Both type 1 diabetes and type 2 diabetes can be associated with skin problems, including dry skin. No one knows exactly why dry skin is associated with diabetes but most diabetic experts agree that things like diabetic dry skin conditions can be easily managed with simple tips, including the following:
Vitiligo Causes Skin To Lose Color
Vitiligo is a skin problem in which the skin cells that make melanin are destroyed, leading to irregular, blotchy patches that often occur on the hands, face, or chest. Although the cause of vitiligo is unknown, experts believe it is an autoimmune condition like type 1 diabetes, and research published in July 2016 in BioMed Research International described the link between the two conditions. There’s no cure, but light therapy and steroids are used to manage vitiligo. If you have the condition, it’s important to wear a sunscreen of at least 30 SPF, since depigmented skin has no natural sun protection.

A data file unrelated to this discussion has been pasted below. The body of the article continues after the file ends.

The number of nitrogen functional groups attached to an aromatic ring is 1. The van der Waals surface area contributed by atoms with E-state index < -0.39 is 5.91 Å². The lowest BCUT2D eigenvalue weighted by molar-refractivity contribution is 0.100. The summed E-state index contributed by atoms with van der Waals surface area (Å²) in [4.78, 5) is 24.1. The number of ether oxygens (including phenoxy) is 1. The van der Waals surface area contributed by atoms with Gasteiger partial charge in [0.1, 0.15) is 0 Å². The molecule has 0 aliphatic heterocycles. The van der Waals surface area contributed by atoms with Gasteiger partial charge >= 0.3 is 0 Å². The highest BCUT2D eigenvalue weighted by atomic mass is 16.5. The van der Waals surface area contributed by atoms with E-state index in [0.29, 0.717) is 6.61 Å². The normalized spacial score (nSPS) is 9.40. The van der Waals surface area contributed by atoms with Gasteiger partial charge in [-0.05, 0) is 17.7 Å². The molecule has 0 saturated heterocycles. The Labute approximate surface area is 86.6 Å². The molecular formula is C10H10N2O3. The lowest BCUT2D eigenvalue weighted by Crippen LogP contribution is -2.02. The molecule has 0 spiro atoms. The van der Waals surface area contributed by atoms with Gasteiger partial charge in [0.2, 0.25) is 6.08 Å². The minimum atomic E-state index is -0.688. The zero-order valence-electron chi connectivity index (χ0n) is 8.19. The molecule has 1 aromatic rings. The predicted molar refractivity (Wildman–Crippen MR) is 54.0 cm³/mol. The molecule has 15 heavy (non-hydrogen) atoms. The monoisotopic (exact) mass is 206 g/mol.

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Allergic Reactions To Medications
Nearly any diabetes medicationincluding insulincan trigger an allergic reaction that brings on symptoms that affect the skin, such as itching, swelling, rash, or redness.
Why it happens: Allergic reactions to medications occur because a person has a pre-existing sensitivity to either the drug itself or to an inactive ingredient in the drug, such as a preservative. Some people who use injectable medications experience skin reactions that are limited to the area where the needle was inserted.
What to do: Call your healthcare provider if you have an allergic reaction to a diabetes medication. He or she may instruct you to take an over-the-counter medication to relieve itching in the short term, and then will discuss trying a different drug to treat your diabetes.